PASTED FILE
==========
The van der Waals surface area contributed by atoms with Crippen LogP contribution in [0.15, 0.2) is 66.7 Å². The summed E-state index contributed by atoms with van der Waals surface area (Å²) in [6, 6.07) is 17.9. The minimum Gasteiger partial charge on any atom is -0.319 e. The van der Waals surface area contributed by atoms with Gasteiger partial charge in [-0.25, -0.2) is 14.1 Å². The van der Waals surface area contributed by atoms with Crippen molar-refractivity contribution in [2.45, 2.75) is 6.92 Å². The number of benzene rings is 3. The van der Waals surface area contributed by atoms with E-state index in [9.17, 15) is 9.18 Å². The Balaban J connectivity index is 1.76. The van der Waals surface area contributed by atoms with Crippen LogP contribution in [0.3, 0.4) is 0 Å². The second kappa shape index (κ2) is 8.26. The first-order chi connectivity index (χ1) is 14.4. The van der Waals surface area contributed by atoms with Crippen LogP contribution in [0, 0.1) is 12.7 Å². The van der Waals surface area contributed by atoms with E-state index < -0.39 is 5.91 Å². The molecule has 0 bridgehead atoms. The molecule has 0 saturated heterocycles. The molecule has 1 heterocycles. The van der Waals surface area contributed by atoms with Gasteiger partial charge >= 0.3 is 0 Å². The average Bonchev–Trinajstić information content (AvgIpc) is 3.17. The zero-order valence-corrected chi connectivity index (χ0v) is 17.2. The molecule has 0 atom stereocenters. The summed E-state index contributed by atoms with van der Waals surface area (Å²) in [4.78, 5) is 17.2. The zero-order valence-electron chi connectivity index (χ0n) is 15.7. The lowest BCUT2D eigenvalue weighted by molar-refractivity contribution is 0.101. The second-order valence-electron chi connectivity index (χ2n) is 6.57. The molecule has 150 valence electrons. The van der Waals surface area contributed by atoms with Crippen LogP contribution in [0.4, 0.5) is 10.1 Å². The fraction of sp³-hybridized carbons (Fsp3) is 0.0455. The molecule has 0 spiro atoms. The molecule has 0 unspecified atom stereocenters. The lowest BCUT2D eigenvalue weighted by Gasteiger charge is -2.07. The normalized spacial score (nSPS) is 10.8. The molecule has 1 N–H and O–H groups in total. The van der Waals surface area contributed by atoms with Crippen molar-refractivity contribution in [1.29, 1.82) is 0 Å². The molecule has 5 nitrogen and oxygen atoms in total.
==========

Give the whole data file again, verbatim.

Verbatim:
The van der Waals surface area contributed by atoms with Crippen LogP contribution in [0.15, 0.2) is 66.7 Å². The summed E-state index contributed by atoms with van der Waals surface area (Å²) in [6, 6.07) is 17.9. The minimum Gasteiger partial charge on any atom is -0.319 e. The van der Waals surface area contributed by atoms with Gasteiger partial charge in [-0.25, -0.2) is 14.1 Å². The van der Waals surface area contributed by atoms with Crippen molar-refractivity contribution in [2.45, 2.75) is 6.92 Å². The number of benzene rings is 3. The van der Waals surface area contributed by atoms with E-state index in [9.17, 15) is 9.18 Å². The Balaban J connectivity index is 1.76. The van der Waals surface area contributed by atoms with Crippen LogP contribution in [0.3, 0.4) is 0 Å². The second kappa shape index (κ2) is 8.26. The first-order chi connectivity index (χ1) is 14.4. The van der Waals surface area contributed by atoms with Crippen LogP contribution in [0, 0.1) is 12.7 Å². The van der Waals surface area contributed by atoms with E-state index < -0.39 is 5.91 Å². The molecule has 0 bridgehead atoms. The molecule has 0 saturated heterocycles. The molecule has 1 heterocycles. The van der Waals surface area contributed by atoms with Gasteiger partial charge >= 0.3 is 0 Å². The average Bonchev–Trinajstić information content (AvgIpc) is 3.17. The zero-order valence-corrected chi connectivity index (χ0v) is 17.2. The molecule has 0 atom stereocenters. The summed E-state index contributed by atoms with van der Waals surface area (Å²) in [4.78, 5) is 17.2. The zero-order valence-electron chi connectivity index (χ0n) is 15.7. The lowest BCUT2D eigenvalue weighted by molar-refractivity contribution is 0.101. The second-order valence-electron chi connectivity index (χ2n) is 6.57. The molecule has 150 valence electrons. The van der Waals surface area contributed by atoms with Crippen LogP contribution in [0.4, 0.5) is 10.1 Å². The fraction of sp³-hybridized carbons (Fsp3) is 0.0455. The molecule has 0 spiro atoms. The molecule has 0 unspecified atom stereocenters. The lowest BCUT2D eigenvalue weighted by Gasteiger charge is -2.07. The normalized spacial score (nSPS) is 10.8. The molecule has 1 N–H and O–H groups in total. The van der Waals surface area contributed by atoms with Crippen molar-refractivity contribution in [1.29, 1.82) is 0 Å². The molecule has 5 nitrogen and oxygen atoms in total.